To recap from my first blog - Japanese beetles have a one-year life cycle. They emerge as adults sometime in June and immediately spend their next 6-8 weeks as adults ruining your favorite plants. Females take time out from feeding to lay eggs in your grass. A garden friend told me that she had seen them actually dive bomb into the turf to deposit eggs. The adults die off in late summer, but the larvae grow and live in turf areas until next summer to start the wrath all over again. I sort of compare JBs to annual sunflowers (which we like in our gardens) where the end of the season sunflower seeds (eggs in the case of the JBs) are dropped (laid) for next summer's enjoyment (bane). 

Photo from the University of Arkansas Turfgrass Science
You can take action right now and for another few weeks (sooner is better) and use products on your turf to kill the larvae that are happily using your lawn for housing and munching on grass roots for sustenance.  If neighborhoods worked together and took action to kill the larvae each fall and for several seasons, we could make some serious dents in their populations. But that probability is about as likely as collectively ridding bindweed.  Area-wide Japanese beetle elimination has been successful however, I covered this in my first JB blog, click on the link if you missed how Palisade, CO took action - Eradicating Japanese Beetles.

Photo from
Japanese beetle larvae feeding can damage turf roots.  Since JBs are relatively new to the Denver area, perhaps their numbers aren't high enough to cause much lawn damage yet. But my hunch is that as their adult numbers build, the larvae will also increase and cause turf trouble, most noticeable in the fall.  If larvae populations are high enough, you may also see animals digging in the turf to get at the grubs - raccoons, skunks, crows and geese.  

Below is a list of larvae control options. My recommendation would be to select the most environmentally friendly product so that any beneficial insects in your garden are not negatively affected. Please choose control products wisely and consider what works best for you, your budget and time. I've compiled this list from credible, research-based websites and professionals in the green industry.  Please do your own homework beyond what is written here.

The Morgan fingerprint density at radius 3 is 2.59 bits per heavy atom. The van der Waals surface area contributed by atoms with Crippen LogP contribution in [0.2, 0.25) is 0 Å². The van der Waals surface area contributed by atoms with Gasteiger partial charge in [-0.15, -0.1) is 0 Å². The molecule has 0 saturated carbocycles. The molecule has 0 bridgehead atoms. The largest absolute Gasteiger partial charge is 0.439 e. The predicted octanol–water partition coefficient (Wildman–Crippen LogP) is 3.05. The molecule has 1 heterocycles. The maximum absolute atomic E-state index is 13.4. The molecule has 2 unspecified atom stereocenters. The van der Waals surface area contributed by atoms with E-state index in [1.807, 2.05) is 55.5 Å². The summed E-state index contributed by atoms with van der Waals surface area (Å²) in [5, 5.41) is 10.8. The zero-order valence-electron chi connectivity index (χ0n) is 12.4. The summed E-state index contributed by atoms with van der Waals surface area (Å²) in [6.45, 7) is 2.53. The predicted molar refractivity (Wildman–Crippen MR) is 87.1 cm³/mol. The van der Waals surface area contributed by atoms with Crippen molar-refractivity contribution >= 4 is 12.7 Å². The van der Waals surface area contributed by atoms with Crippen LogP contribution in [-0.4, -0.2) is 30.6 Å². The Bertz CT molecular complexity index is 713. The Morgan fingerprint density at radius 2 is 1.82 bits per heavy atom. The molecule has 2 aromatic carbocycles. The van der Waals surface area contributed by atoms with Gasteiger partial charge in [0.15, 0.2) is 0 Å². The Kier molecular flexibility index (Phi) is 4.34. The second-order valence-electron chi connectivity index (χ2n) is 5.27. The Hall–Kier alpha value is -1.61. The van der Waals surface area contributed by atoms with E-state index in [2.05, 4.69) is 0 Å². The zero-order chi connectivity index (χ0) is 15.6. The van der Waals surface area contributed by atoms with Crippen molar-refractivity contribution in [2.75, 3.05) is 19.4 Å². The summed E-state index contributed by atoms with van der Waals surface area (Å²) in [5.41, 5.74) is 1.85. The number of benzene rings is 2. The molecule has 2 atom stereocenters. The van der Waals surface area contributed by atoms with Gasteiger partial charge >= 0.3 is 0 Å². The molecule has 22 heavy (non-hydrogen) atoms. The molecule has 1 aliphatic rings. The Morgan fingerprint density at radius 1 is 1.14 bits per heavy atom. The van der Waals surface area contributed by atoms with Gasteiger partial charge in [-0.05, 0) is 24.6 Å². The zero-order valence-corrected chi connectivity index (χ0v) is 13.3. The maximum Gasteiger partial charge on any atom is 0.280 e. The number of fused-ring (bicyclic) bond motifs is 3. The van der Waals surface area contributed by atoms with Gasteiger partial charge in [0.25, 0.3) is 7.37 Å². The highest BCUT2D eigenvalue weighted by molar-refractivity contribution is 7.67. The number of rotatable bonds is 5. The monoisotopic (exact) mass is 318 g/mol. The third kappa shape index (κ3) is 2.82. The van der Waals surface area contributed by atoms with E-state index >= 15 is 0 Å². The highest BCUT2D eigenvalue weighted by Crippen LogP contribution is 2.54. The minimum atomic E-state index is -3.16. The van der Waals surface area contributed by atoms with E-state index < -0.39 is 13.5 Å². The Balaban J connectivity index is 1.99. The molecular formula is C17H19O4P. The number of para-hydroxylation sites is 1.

Controls for Japanese Beetle egg/larvae in turf areas  
Bacillus thuringiensis (Bt)
Bacillus thuringiensis (Bt)
Because the adult beetles are very mobile, use of products on your lawn may have little affect in controlling the number of beetles from year to year if lawns around you are not also treated.

Biological (Organic) Controls:

1. Milky Spore (Bacillus popilliae), a bacterium that produces ‘milky disease’ in Japanese beetle grubs. (sold under the trade name St. Gabriels’ Organics Milky Spore Powder.)  Read more - Alternatives to Insecticides

2. Nematodes (small round worms that kill grubs) in the genus Heterorhabditis (e.g., Heterorhabditis bacteriophora, H. megadis).  Use as a soil drench during cool weather, must be watered in and applied when beetle larvae are present.  Read more - Insect Parasitic Nematodes 

3. Brand new to the garden market is organic GrubHALT! which is a Bacillus thuringiensis product.  Bt is a microbiol insecticide and when ingested paralyses the digestive system so the insect pest stops feeding and dies within a few days.  The newest strain is called Bacillus thuringiensis galleriae or Btg.

The upside to Btg is that it is safe to use around beneficial insects including bees, butterflies, lady beetles and people, pets and wildlife. It is also effective to use on all stages of larval growth. Other products may only work on the youngest larvae (1st-instar).  This product is not sold in garden centers - mail order from Gardens Alive. Btg is currently, as of this writing, early September 2015, getting registered in the state of Colorado. Upon approval Btg will be available from other resources, see - grubGONE!®

Use of organic products in the garden does not necessarily mean they are without unintended consequences to beneficial insects, people, pets, birds or fish. ALWAYS read the label for caution information, mixing rates and time of use. 

Chemical Controls: 
1. Chlorantraniprole - Acelypryn (commercial use only), Scotts Grub-Ex.  
2. Imidacloprid* trade names - Merit, Zenith, Criterion, also found in Bayer and Hi-Yield Products and more.  
    *Neonicotinoid (neonics) use will move to plant roots and affect blooming plants in the lawn like clover and dandelions, which are often visited by beneficial pollinators. Chlorantraniliprole, a newer product is a lower hazard to pollinators.

    Additional Resources:

    Japanese Beetles from Colorado State University
    Billbugs and White Grubs from Colorado State University
    United States Department of Agriculture Managing the Japanese Beetle: A Homeowner's Handbook